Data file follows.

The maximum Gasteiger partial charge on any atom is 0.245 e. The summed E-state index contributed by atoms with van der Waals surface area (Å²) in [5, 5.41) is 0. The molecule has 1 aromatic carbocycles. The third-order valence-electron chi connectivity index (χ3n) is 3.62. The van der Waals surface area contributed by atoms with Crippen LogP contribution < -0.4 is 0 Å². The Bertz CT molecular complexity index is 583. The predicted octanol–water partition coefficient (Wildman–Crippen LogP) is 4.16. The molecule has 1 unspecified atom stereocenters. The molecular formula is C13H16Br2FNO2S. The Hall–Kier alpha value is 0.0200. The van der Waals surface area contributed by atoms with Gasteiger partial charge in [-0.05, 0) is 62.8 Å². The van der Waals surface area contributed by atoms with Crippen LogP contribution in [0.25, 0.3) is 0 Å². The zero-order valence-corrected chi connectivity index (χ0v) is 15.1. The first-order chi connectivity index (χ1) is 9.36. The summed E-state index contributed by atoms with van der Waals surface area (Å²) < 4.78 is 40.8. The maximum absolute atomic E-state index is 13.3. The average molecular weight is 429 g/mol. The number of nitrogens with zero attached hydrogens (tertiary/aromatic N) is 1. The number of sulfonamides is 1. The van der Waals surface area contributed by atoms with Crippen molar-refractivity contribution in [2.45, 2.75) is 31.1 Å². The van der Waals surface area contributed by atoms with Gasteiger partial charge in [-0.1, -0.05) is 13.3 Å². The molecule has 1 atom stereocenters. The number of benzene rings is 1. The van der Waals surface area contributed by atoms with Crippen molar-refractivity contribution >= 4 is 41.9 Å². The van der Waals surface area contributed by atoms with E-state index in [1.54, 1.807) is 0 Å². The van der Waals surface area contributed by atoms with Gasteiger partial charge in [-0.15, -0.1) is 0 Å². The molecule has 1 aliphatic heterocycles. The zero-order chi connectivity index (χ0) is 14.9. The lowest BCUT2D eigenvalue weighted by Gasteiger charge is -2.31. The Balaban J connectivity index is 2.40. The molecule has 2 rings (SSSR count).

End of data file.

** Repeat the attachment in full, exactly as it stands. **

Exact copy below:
The maximum Gasteiger partial charge on any atom is 0.245 e. The summed E-state index contributed by atoms with van der Waals surface area (Å²) in [5, 5.41) is 0. The molecule has 1 aromatic carbocycles. The third-order valence-electron chi connectivity index (χ3n) is 3.62. The van der Waals surface area contributed by atoms with Crippen LogP contribution < -0.4 is 0 Å². The Bertz CT molecular complexity index is 583. The predicted octanol–water partition coefficient (Wildman–Crippen LogP) is 4.16. The molecule has 1 unspecified atom stereocenters. The molecular formula is C13H16Br2FNO2S. The Hall–Kier alpha value is 0.0200. The van der Waals surface area contributed by atoms with Gasteiger partial charge in [-0.05, 0) is 62.8 Å². The van der Waals surface area contributed by atoms with Crippen LogP contribution in [0.25, 0.3) is 0 Å². The zero-order valence-corrected chi connectivity index (χ0v) is 15.1. The first-order chi connectivity index (χ1) is 9.36. The summed E-state index contributed by atoms with van der Waals surface area (Å²) < 4.78 is 40.8. The maximum absolute atomic E-state index is 13.3. The average molecular weight is 429 g/mol. The number of nitrogens with zero attached hydrogens (tertiary/aromatic N) is 1. The number of sulfonamides is 1. The van der Waals surface area contributed by atoms with Crippen molar-refractivity contribution in [2.45, 2.75) is 31.1 Å². The van der Waals surface area contributed by atoms with Gasteiger partial charge in [-0.1, -0.05) is 13.3 Å². The molecule has 1 atom stereocenters. The number of benzene rings is 1. The van der Waals surface area contributed by atoms with Crippen molar-refractivity contribution >= 4 is 41.9 Å². The van der Waals surface area contributed by atoms with E-state index in [1.54, 1.807) is 0 Å². The van der Waals surface area contributed by atoms with Gasteiger partial charge in [-0.15, -0.1) is 0 Å². The molecule has 1 aliphatic heterocycles. The zero-order chi connectivity index (χ0) is 14.9. The lowest BCUT2D eigenvalue weighted by Gasteiger charge is -2.31. The Balaban J connectivity index is 2.40. The molecule has 2 rings (SSSR count).